Ladies and gentlemen, we're here.
We didn't start from the bottom, but we started from just the right position in the middle to have begun to acclimate to the feeling of inferiority. Not any longer, though! These 2014 Angels have finished with baseball's best record, and after Mike Trout's performance in this season's All-Star Game locked up home-field advantage for the American League in the World Series, the Angels have earned themselves potential home-field advantage in every round of postseason play.
Speaking of postseason play, how's that going to shake out?
As the Angels are yet to discover their ALDS opponent, let's take a look at what to possibly expect against potential foes. A brief glimpse at who's hot against a few teams the Angels could face.
In the immediate, the Halos can find themselves drawing one of two opponents: either their old division rival of postseason chases past, the Kansas City Royals, or their current division rival of postseason chases present, the Oakland Athletics.
VERSUS KANSAS CITY
- Chris Iannetta: On his career against the Royals (72 plate appearances), Iannetta's slash of .274/.375/.516 (producing an OPS of .891) brings the consistent threat of getting on base, though his seven extra-base hits against Kansas City prove he's no slouch when he actually swings. When this potential series shifts back to Kauffman Stadium, Iannetta boasts a .561 slugging percentage in the park--wise move is to play him as long as the team is there.
- Mike Trout: Though it's a foregone conclusion that Trout's name should appear against every team, I'll include him particularly against the Royals because he's consistently made a farce of their pitching staff. 46 career plate appearances have seen Trout post a slash of .361/.460/.694 with 7 home runs, 20 runs scored and even 4 stolen bases to top it off. Whichever park he faces them in doesn't matter; Trout's OPS at Kauffman is .922, so while he may be more Herculean against them in Anaheim, he will still obliterate KC pitching in KC.
- Albert Pujols: If the Royals can beat Oakland, The Machine will finally get the opportunity he dreamed of in St. Louis: feasting on the Royals in October. In 328 career plate appearances against Kansas City, Pujols has racked up 167 total bases to go with a .333 batting average and a 1.038 OPS, which ALSO go with his 18 home runs, 21 doubles and 49 runs scored.
- Jered Weaver: He's our ace, and he's our ace against Kansas City. On his career: a 2.21 ERA, 1.112 WHIP, 8.8 K/9, 4 strikeouts per walk, and just 4 home runs allowed in 77.2 innings pitched (oh, and a 7-4 record in 12 games, if you're into those stats). He might be worth the three-man rotation should we face Kansas City and not sweep them. We'll need him two games if it gets to that situation.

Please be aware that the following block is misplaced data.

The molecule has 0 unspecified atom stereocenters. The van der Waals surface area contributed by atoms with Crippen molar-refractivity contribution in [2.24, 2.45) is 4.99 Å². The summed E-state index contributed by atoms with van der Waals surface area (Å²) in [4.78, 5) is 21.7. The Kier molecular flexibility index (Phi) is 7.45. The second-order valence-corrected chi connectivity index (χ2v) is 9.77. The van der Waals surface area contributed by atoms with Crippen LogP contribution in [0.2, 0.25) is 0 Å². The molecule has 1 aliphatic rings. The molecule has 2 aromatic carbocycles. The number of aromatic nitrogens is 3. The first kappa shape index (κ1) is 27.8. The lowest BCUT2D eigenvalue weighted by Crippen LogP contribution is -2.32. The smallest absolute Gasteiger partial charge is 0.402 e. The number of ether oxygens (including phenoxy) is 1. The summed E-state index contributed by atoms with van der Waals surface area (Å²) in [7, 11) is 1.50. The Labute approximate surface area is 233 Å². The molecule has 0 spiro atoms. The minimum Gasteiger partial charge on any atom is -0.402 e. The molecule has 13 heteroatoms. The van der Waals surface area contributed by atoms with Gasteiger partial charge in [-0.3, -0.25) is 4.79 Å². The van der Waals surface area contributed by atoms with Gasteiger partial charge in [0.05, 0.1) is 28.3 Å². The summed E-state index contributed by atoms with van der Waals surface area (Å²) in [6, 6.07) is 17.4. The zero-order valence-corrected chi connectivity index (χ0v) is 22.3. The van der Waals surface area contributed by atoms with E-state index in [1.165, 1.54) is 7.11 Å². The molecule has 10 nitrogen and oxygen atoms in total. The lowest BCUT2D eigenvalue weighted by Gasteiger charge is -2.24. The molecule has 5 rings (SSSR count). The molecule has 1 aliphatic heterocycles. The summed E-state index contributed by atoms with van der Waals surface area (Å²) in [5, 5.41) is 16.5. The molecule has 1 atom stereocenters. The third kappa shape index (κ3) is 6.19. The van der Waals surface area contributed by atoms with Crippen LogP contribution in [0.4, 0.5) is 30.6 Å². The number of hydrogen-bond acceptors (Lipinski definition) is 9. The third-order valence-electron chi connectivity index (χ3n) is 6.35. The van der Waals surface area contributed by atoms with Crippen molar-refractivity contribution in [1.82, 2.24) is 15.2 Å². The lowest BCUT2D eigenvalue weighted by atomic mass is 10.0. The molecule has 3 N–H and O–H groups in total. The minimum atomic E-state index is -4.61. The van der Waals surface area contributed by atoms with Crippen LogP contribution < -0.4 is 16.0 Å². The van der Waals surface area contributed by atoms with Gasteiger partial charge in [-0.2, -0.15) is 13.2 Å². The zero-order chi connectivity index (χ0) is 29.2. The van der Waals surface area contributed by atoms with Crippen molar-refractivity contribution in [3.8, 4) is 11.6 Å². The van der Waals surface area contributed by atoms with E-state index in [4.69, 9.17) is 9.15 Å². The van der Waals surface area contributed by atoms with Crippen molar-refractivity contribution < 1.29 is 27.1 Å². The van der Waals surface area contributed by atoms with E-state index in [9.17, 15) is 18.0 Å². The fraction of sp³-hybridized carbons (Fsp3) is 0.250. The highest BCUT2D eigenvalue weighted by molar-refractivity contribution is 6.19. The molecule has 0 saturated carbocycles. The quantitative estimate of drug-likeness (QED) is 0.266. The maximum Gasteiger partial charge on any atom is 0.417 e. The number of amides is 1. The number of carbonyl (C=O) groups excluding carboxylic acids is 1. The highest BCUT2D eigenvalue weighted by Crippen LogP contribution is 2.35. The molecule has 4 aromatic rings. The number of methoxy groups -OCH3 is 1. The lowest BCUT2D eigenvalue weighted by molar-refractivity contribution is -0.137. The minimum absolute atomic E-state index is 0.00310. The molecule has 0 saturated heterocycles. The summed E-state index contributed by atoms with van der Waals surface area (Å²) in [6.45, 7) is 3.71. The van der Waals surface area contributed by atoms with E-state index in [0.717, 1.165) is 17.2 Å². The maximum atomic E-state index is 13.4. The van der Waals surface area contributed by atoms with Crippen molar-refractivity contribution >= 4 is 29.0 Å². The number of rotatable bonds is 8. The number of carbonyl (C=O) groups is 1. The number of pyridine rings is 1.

- Joe Smith: His career with Cleveland gave him ample time to prepare for this potential matchup. in 36 appearances (29 innings pitched), Smith bears a 2.48 ERA, 0.931 WHIP, just 5.9 hits per nine innings, and one home run allowed (coupled with a 3-0 record). Our bullpen is deep and stronger than it's been in twelve years, and against Kansas City, Smith will be the anchor.
- Erick Aybar: Let's be honest here: Not many Angels are able to exactly dominate Oakland's pitching staff. Aybar, however, has done a pretty decent job over his career, batting at a .299 clip with 26 extra-base hits, 16 stolen bases, a .740 OPS and 58 runs scored against the A's (in 486 career plate appearances). What's more: at the
MausoleumColiseum, Aybar bats .338 with an OBP of .371, a slugging percentage of .463, and 72 hits, in 246 plate appearances.
- Josh Hamilton: If he makes his way onto the ALDS roster against Oakland, there's good reason. Hamilton's career .294 batting average against the A's, 18 home runs, .493 slugging percentage and 25 doubles are ample evidence that he can hold his own against Oakland's pitchers. While his stats take a morose dip when translated to the Coliseum specifically, 10 of his 18 Oakland homers have still come in Oakland itself.
- Jered Weaver: I'll list him again because it's worth it. He's pitched a season's worth of innings against Oakland in his career (198.2), and made the most of each: a 2.49 ERA, 1.082 WHIP, 2.3 BB/9, a respectable 7.4 H/9, two complete-game shutouts, and a 13-9 record. He's got the best track record against Oakland to hold their lineup to a minimal productivity.
- Huston Street: I look specifically at Street's time playing in Oakland. His time as an opponent of Oakland is not very extensive, but his playing career there gives a stellar picture of what to expect from our lights-out closer. In 149 career innings in the Coliseum, he boasts a 2.60 ERA, 1.02 WHIP, 9.4 K/9, 2.4 BB/9 and 155 K.